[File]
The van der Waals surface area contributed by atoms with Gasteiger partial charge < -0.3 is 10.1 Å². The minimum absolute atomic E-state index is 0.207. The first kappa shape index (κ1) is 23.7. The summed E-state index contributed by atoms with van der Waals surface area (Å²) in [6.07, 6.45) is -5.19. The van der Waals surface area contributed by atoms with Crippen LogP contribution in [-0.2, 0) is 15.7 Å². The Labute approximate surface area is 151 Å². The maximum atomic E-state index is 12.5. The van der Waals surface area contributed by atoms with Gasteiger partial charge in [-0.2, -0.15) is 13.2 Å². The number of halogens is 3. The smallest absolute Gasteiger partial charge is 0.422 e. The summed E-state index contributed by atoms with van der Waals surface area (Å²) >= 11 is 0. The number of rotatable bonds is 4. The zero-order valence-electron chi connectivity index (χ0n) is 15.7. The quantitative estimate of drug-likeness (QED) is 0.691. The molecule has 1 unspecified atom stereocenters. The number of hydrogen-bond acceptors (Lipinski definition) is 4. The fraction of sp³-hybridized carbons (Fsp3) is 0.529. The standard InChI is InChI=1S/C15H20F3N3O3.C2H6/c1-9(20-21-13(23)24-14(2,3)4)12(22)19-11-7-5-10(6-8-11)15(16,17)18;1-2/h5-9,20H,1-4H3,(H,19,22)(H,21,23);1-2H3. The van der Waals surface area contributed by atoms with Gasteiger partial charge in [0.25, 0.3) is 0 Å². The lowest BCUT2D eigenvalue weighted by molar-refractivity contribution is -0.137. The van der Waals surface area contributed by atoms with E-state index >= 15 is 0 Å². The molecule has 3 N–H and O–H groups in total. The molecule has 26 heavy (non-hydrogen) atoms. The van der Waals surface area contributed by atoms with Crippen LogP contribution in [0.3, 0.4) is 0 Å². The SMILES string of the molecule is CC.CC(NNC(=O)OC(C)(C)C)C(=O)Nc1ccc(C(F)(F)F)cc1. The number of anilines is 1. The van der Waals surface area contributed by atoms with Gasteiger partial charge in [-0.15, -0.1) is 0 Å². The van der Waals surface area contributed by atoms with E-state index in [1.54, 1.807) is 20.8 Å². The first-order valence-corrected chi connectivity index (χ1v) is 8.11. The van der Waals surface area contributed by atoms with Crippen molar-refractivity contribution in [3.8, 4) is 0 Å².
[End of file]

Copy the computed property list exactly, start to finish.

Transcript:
The van der Waals surface area contributed by atoms with Gasteiger partial charge < -0.3 is 10.1 Å². The minimum absolute atomic E-state index is 0.207. The first kappa shape index (κ1) is 23.7. The summed E-state index contributed by atoms with van der Waals surface area (Å²) in [6.07, 6.45) is -5.19. The van der Waals surface area contributed by atoms with Crippen LogP contribution in [-0.2, 0) is 15.7 Å². The Labute approximate surface area is 151 Å². The maximum atomic E-state index is 12.5. The van der Waals surface area contributed by atoms with Gasteiger partial charge in [-0.2, -0.15) is 13.2 Å². The number of halogens is 3. The smallest absolute Gasteiger partial charge is 0.422 e. The summed E-state index contributed by atoms with van der Waals surface area (Å²) >= 11 is 0. The number of rotatable bonds is 4. The zero-order valence-electron chi connectivity index (χ0n) is 15.7. The quantitative estimate of drug-likeness (QED) is 0.691. The molecule has 1 unspecified atom stereocenters. The number of hydrogen-bond acceptors (Lipinski definition) is 4. The fraction of sp³-hybridized carbons (Fsp3) is 0.529. The standard InChI is InChI=1S/C15H20F3N3O3.C2H6/c1-9(20-21-13(23)24-14(2,3)4)12(22)19-11-7-5-10(6-8-11)15(16,17)18;1-2/h5-9,20H,1-4H3,(H,19,22)(H,21,23);1-2H3. The van der Waals surface area contributed by atoms with Gasteiger partial charge in [0.25, 0.3) is 0 Å². The lowest BCUT2D eigenvalue weighted by molar-refractivity contribution is -0.137. The van der Waals surface area contributed by atoms with E-state index >= 15 is 0 Å². The molecule has 3 N–H and O–H groups in total. The molecule has 26 heavy (non-hydrogen) atoms. The van der Waals surface area contributed by atoms with Crippen LogP contribution in [0.3, 0.4) is 0 Å². The SMILES string of the molecule is CC.CC(NNC(=O)OC(C)(C)C)C(=O)Nc1ccc(C(F)(F)F)cc1. The number of anilines is 1. The van der Waals surface area contributed by atoms with Gasteiger partial charge in [-0.15, -0.1) is 0 Å². The van der Waals surface area contributed by atoms with E-state index in [1.54, 1.807) is 20.8 Å². The first-order valence-corrected chi connectivity index (χ1v) is 8.11. The van der Waals surface area contributed by atoms with Crippen molar-refractivity contribution in [3.8, 4) is 0 Å².